Vote Labour poster, 2019. Photo: Evelyn Simak/cropped from original/licensed under CC2.0, linked at bottom of article Vote Labour poster, 2019. Photo: Evelyn Simak/cropped from original/licensed under CC2.0, linked at bottom of article

We need to dig deep for the roots of Labour’s failures, argues Dragan Plavšić

The question of why Labour keeps failing us is a difficult one, but it’s a question we can’t afford to shun or sidestep. On the contrary, we need to face it squarely and answer it clearly.

The question itself rolls two distinct but closely related issues into one. The first is: what do we mean exactly when we say Labour keeps failing us?

The second then follows: if Labour does indeed keep failing us, why does it keep failing us? Are its failures merely circumstantial errors its leaders happen from time to time to make? Or can they be traced to some deeper source, to the kind of political party Labour in fact is?

What do we mean when we say Labour keeps failing us?

The general answer to this first question can be put plainly: Labour keeps failing the working class it was set up 120 years ago to represent. But general answers are only as good as the specifics from which they’re drawn, so let’s consider some specifics.


The defeat of the Corbyn Project is Labour’s latest failure. The left raised the hopes of millions, but the right strained every sinew to dash them, and won. Understanding this defeat will help us understand Labour.

Corbyn was the most radical leader Labour’s ever had.

A socialist, an anti-imperialist, a lifelong anti-racist, he also understood that extra-parliamentary movements were crucial for political progress.

Initial popular enthusiasm for his leadership rested on his rejection of Blair’s murderous wars and neoliberal austerity.

Even by conventional standards, Corbyn’s early leadership was a success. Under Miliband, membership had been 190,000; under Corbyn, it almost trebled to 550,000, making Labour the largest party in Europe.

In the 2017 general election, Labour’s vote rose by 3 million, its largest percentage increase since 1945, turning the Party’s defeat into a pyrrhic one. Corbyn merited the Party’s unequivocal support, but never received it.

Apart from the membership, which was solidly pro-Corbyn, many of those in key posts in the Party’s institutions – from local councillors and MPs, to members of the shadow cabinet to the Party machine headed by its General Secretary – were determined to oust Corbyn, some even looking to general election defeat to achieve that end.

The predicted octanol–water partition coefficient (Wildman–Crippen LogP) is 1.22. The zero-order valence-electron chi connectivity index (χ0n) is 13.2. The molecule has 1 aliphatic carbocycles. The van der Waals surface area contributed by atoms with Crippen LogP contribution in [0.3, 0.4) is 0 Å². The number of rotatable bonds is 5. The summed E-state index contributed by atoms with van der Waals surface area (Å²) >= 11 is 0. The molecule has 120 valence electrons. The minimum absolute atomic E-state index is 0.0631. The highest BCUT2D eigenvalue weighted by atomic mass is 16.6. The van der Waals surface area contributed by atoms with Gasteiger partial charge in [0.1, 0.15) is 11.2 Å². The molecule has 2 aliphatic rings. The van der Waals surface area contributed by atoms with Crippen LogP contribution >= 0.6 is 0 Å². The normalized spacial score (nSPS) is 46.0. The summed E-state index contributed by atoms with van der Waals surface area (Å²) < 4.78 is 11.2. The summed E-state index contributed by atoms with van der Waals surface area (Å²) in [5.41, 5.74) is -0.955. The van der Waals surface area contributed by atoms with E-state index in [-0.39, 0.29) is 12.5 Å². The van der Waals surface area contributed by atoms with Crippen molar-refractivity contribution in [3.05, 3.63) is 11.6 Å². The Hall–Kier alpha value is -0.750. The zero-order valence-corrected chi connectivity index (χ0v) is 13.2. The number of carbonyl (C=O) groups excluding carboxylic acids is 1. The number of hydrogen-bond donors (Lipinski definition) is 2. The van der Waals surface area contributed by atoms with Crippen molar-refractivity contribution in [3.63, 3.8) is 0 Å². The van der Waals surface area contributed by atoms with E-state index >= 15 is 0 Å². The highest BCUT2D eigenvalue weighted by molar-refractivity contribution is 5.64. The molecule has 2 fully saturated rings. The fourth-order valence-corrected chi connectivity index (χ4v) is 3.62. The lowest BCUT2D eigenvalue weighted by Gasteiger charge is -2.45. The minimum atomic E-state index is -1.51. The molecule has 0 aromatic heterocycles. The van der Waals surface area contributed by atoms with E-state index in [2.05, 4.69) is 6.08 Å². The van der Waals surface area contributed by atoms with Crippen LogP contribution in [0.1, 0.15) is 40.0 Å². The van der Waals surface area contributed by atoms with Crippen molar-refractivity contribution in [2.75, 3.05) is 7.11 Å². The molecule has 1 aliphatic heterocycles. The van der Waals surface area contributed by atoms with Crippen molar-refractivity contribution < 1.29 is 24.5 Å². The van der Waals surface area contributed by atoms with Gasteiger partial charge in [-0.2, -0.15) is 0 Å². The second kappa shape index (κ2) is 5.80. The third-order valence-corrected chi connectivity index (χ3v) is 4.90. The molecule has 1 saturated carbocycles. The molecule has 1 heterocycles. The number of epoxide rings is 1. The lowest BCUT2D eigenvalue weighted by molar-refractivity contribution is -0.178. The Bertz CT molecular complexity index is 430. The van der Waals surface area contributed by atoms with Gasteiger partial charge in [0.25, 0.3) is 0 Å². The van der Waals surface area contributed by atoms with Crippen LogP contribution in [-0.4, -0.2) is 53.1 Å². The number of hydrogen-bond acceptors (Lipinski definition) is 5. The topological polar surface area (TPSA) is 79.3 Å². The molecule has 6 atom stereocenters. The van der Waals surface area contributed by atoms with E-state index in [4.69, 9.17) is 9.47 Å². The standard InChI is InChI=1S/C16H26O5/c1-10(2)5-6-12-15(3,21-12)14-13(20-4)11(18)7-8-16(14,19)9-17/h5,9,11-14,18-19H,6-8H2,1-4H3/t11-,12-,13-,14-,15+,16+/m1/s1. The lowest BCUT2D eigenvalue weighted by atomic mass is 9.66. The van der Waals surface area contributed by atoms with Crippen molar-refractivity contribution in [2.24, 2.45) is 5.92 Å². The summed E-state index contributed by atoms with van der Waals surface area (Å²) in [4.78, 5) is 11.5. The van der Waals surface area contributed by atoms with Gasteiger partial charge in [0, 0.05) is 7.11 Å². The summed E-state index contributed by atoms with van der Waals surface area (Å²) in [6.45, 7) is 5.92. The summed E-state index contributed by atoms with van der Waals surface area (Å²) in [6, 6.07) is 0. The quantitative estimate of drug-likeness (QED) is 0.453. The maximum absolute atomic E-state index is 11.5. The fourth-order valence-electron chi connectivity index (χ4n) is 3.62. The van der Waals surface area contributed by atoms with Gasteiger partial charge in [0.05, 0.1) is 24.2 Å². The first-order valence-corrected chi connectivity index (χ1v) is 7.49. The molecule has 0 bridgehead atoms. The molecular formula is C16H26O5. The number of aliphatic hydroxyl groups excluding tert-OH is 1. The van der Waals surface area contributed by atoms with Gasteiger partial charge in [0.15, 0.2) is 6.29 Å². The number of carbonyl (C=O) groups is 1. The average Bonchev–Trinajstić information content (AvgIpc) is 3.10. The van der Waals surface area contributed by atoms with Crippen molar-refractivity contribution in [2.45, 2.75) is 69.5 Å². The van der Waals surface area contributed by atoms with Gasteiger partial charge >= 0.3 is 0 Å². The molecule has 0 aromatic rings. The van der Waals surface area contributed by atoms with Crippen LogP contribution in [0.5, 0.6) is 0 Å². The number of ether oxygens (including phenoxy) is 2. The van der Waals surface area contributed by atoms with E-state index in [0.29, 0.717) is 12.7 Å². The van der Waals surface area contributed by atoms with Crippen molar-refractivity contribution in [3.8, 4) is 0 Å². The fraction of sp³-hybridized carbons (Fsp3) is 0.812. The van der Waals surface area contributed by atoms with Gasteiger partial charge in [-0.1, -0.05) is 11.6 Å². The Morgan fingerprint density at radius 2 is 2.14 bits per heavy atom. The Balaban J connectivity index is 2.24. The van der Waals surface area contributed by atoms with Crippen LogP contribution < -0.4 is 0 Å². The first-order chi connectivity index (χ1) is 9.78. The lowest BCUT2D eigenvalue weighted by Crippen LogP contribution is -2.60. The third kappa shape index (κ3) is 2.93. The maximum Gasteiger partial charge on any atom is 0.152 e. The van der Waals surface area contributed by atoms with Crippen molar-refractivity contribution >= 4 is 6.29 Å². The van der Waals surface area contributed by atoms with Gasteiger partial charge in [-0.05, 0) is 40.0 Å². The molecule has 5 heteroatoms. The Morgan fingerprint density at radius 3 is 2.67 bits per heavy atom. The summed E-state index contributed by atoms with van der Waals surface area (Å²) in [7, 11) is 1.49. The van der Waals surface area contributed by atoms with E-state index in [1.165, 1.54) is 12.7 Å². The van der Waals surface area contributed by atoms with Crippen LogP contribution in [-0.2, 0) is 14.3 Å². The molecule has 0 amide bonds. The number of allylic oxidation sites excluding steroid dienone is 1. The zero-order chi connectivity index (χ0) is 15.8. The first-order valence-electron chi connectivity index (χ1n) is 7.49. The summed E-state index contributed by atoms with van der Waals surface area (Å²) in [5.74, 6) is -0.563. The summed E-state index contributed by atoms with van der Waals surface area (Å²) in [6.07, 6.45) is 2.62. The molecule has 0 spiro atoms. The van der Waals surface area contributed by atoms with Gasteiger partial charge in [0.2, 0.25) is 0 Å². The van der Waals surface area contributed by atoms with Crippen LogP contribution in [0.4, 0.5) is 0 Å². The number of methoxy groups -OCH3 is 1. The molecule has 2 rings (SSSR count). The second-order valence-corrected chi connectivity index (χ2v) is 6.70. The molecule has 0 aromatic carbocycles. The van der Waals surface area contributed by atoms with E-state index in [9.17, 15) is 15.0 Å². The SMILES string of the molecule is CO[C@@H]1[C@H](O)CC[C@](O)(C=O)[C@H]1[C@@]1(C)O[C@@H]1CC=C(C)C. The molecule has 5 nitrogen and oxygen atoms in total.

In the words of Peter Mandelson, they worked ‘every single day in some small way to bring forward the end of his tenure in office’.

For Labour’s right, the relative success of 2017 served merely to confirm the urgency of the need to oust Corbyn.

Over the next two years, they worked hard to weaponise the Remain and antisemitism questions against a hesitant left too transfixed by fears over Party unity to resist with conviction.

Aided and abetted at every turn by the establishment in general and the media in particular, the right claimed the victory it craved when the Party lost the 2019 general election.

It hasn’t ended there, of course. The EHRC report and Corbyn’s suspension, reinstatement but withdrawal of the whip show Starmer’s determination to now crush the left by tarring its political reputation with the ever-ready brush of antisemitism.

Despite Corbyn’s resounding election as leader (twice), a near-trebling in membership, an outpouring of popular enthusiasm for the Party unseen in decades, and the relative general election success of 2017, why is that so many in the Party hierarchy were determined to oust him and embrace general election defeat to do so? What does this tell us about Labour’s political character?

To answer this, we need first to see Corbyn’s defeat in the broader context of the Party’s history and the failures that have been so much a feature of it.

Blair and Brown

No-one now remembers Labour’s 1997 victory for ending almost 20 years of Tory government. We remember it for its murderous invasion and occupation of Iraq.

But we also remember it for a swathe of neoliberal policies that would have made any Tory blush with pride:

  • the introduction of student tuition fees (ironically vetoed by Blair’s Tory predecessor, John Major)
  • the marketisation of the NHS, despite promising to abolish the internal market
  • the zealous expansion of the Private Finance Initiative, despite condemning it as back-door privatisation
  • and under Brown, the post-crash bailout of 2008 described by one right-wing Labour peer, Lord Glasman, as ‘the biggest transfer of wealth from poor to rich since the Norman conquest’.

Wilson and Callaghan

The Wilson and Callaghan governments of the 1960s and 1970s paved the way for Thatcher, if unwittingly.

In an infamous White Paper titled In Place of Strife, Wilson sought to curb the unions, canvassing proposals such as compulsory strike ballots which Thatcher later made law.

In the 1970s, Labour in opposition adopted the Alternative Economic Strategy vowing to nationalise the commanding heights of the economy, only for the Callaghan government to end its days practising an embryonic form of Thatcherism under instruction from the IMF.


MacDonald’s first interwar minority Labour government of 1924 began and ended with a whimper.